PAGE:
But Apple’s marketing doesn’t leak quite as reliably. Things like the name of the product, the final look of the software, the packaging design, and the the price usually stay a mystery right up until the announcement because the secret is shared by so few people. Predictions in this area, especially about the name, can miss the mark spectacularly. (Remember the iWatch?) Combining Apple’s mostly predictable naming conventions for its products with its penchant for doing extremely wacky things sometimes (The third generation iPad was called simply “The New iPad” at launch. What?), there’s a good amount of speculation around what this mystery phone might actually be called.
It seems like most people have decided that it’s called the iPhone 8. I have serious doubts about this. It would send a clear message of superiority: “The 7s is this year’s phone, but the 8 is next year’s phone, a year early,” says my imaginary Tim Cook. But what would happen next year, then? The iPhone 7s would be replaced with….the iPhone 8? And then the 8 would be replaced with….the 8s? The 9? The 8 2? Something tells me that this convention would be tough to hold up over time, and that a phone called the iPhone 8 is coming out...next year.
Why not get started on the baseless speculation early?
Going back to the 10th anniversary connection, Apple could call their new phone the iPhone X. This provides some separation from their usual numbered releases, and the meaning of the roman numeral would provide a nice throwback to their past in personal computing. In 2001, the same year that iPods and Apple Stores first made their appearance, Apple launched Mac OS X (pronounced Mac OS Ten), a forward-looking operating system for its Mac computers that drew upon the work Steve Jobs did at NeXT. Mac OS X was tweaked and improved in various software updates, and in fact is still the OS for all Mac computers, only it’s now called macOS. Apple had a big X as a part of their branding for over a decade, so maybe it’s time to bring that back.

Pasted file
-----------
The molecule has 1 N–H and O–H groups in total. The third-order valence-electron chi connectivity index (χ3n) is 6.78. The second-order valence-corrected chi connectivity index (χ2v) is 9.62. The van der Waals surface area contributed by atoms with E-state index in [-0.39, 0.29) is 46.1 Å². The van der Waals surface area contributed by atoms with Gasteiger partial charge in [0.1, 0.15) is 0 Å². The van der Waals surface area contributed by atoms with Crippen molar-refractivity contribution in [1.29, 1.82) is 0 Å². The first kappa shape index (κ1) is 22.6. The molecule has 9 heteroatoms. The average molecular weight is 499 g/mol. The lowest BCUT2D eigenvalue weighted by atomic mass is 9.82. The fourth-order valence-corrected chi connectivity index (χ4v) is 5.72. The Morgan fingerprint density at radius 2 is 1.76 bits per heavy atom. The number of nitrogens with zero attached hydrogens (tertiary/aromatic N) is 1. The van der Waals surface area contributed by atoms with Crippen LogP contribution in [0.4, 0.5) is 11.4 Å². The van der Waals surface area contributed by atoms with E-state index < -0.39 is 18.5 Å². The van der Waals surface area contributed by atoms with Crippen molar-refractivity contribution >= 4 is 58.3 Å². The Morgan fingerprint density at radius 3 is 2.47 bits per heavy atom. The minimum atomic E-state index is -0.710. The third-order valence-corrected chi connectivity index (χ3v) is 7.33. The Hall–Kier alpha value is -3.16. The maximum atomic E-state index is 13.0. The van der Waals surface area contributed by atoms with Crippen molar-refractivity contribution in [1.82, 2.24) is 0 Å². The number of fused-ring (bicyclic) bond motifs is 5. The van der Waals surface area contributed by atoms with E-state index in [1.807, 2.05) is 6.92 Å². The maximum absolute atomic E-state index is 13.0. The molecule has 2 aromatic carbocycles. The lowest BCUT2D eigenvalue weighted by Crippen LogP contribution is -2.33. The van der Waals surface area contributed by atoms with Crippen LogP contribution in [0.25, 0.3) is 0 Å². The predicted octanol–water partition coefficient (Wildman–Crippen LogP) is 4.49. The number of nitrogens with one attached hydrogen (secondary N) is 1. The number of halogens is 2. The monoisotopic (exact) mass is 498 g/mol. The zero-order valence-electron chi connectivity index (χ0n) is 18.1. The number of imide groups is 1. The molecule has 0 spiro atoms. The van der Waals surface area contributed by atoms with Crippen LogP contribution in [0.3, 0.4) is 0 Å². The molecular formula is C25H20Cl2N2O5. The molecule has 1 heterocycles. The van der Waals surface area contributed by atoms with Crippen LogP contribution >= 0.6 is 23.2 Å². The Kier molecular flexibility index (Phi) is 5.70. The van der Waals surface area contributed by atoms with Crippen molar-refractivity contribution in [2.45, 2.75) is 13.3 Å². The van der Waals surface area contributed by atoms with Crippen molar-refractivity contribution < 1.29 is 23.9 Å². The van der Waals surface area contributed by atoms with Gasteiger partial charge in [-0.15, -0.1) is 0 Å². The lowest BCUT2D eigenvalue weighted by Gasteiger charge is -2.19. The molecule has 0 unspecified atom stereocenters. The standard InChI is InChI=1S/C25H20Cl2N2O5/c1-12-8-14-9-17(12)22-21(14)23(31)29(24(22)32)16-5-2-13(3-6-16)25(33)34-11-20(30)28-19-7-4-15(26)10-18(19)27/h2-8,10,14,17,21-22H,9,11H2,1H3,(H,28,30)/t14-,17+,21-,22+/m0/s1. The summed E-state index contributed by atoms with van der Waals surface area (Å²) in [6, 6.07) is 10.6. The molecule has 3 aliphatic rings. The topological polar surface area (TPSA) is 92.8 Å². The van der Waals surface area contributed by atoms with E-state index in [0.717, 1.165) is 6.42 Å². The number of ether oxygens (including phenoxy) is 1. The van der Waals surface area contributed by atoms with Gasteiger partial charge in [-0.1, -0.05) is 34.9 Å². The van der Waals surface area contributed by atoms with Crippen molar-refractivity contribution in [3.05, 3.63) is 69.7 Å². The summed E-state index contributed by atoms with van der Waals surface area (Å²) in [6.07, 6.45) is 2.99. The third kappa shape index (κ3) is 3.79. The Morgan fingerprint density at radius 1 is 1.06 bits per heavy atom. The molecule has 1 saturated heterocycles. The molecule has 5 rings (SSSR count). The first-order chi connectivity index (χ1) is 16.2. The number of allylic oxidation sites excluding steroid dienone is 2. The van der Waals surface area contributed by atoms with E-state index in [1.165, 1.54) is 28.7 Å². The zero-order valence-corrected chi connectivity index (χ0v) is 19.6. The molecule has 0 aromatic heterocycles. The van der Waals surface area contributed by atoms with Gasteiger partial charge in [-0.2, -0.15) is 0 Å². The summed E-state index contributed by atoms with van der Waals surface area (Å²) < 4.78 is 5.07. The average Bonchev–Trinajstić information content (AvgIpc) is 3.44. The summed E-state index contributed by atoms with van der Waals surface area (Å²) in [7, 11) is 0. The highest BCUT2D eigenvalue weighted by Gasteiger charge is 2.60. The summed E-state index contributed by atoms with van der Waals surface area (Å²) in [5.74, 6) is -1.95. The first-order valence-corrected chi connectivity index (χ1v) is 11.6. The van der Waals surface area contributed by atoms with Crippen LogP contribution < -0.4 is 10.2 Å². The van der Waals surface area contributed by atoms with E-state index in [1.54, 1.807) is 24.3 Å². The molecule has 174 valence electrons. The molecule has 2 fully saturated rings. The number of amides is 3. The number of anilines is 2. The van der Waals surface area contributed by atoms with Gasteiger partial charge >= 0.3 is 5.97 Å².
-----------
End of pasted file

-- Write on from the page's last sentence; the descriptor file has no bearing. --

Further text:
My money’s on iPhone Pro. Apple’s conditioned us to choose the product that best suits our needs as consumers with their MacBook and iPad lines: for basic everyday use, you get the MacBook or iPad, and for the tough, heavy stuff (like gaming, video editing, or programming), you get the Pro model. It’s a big leap in performance and capability, and it’s priced to match. Extending this model to the iPhone line would make some sense: there’s definitely a case to be made that iPhone “power users” out there that would benefit from having advanced features, and wouldn’t mind paying a lot more for them. This naming convention would be easy to update over the years as well: 2018 could be the iPhone Pro 2, launching alongside the iPhone 8 and 8 Plus on the consumer side.
A conceptual “iPhone Pro” design from 2012. This one did not age well.
One thing to keep in mind as you salivate at artist’s renders of this mystery phone, though, is it’s likely to be very expensive. There’s no such thing as a cheap iPhone in the first place (the least expensive iPhone in the latest line starts at $650), so expect a model that’s close to $1000 or more to own. You’ll be paying for the radical tech, the cutting-edge new look, and the privilege of being able to get the best of the best. Apple doesn’t mind cannibalizing sales of its products for different ones, but there will be compelling reasons to purchase their less expensive models, and people waiting until September to upgrade will want to make a well-reasoned decision between the iPhone 7s, the “iPhone 8”, or a less expensive iPhone 7 or SE.
KerfCase Figured Walnut Wood Case for iPhone 7 Plus. We’re tweaking our designs so this beautiful grain can adorn every iPhone that gets announced this Fall.
It goes without saying that regardless of what phones are announced and which ones are launched, KerfCase will be selling cases for all of them. We've been adapting to new Apple designs since 2014, and we've gotten really good at it.
Unlike larger case companies that get advance notice of specs and dimensions, we’ll be waiting in line with the rest of you, hoping to grab a new phone on day 1 so we can get to work designing a case that fits perfectly and enrobes your new gadget with handmade style. You’ll be able to preorder your case soon, with shipments happening as quickly as we’re able.
What has you excited for September’s iPhone event? Reach out and let us know!
Update: Our cases are ready to sell! Order a plain or custom wood iPhone X Case today and it will ship within 5 business days.